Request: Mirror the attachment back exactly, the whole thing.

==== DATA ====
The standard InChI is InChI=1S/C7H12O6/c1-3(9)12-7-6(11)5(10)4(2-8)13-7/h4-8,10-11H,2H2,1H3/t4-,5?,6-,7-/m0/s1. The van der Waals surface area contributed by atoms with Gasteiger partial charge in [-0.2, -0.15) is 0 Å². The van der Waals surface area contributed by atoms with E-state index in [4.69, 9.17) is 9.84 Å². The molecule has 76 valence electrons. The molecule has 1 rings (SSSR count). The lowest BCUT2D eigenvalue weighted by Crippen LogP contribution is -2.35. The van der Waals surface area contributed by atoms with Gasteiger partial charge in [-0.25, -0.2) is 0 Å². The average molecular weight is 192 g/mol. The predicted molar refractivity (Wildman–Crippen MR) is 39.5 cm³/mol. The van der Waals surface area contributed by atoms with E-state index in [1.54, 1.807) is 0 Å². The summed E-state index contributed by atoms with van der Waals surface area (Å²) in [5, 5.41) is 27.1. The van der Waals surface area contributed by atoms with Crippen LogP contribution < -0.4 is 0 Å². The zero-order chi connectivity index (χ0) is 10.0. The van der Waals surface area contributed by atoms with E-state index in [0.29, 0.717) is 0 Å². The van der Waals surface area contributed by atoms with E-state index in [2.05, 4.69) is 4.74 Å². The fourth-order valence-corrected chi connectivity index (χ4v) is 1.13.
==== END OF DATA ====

The standard InChI is InChI=1S/C7H12O6/c1-3(9)12-7-6(11)5(10)4(2-8)13-7/h4-8,10-11H,2H2,1H3/t4-,5?,6-,7-/m0/s1. The van der Waals surface area contributed by atoms with Gasteiger partial charge in [-0.2, -0.15) is 0 Å². The van der Waals surface area contributed by atoms with E-state index in [4.69, 9.17) is 9.84 Å². The molecule has 76 valence electrons. The molecule has 1 rings (SSSR count). The lowest BCUT2D eigenvalue weighted by Crippen LogP contribution is -2.35. The van der Waals surface area contributed by atoms with Gasteiger partial charge in [-0.25, -0.2) is 0 Å². The average molecular weight is 192 g/mol. The predicted molar refractivity (Wildman–Crippen MR) is 39.5 cm³/mol. The van der Waals surface area contributed by atoms with E-state index in [1.54, 1.807) is 0 Å². The summed E-state index contributed by atoms with van der Waals surface area (Å²) in [5, 5.41) is 27.1. The van der Waals surface area contributed by atoms with Crippen LogP contribution < -0.4 is 0 Å². The zero-order chi connectivity index (χ0) is 10.0. The van der Waals surface area contributed by atoms with E-state index in [0.29, 0.717) is 0 Å². The van der Waals surface area contributed by atoms with E-state index in [2.05, 4.69) is 4.74 Å². The fourth-order valence-corrected chi connectivity index (χ4v) is 1.13.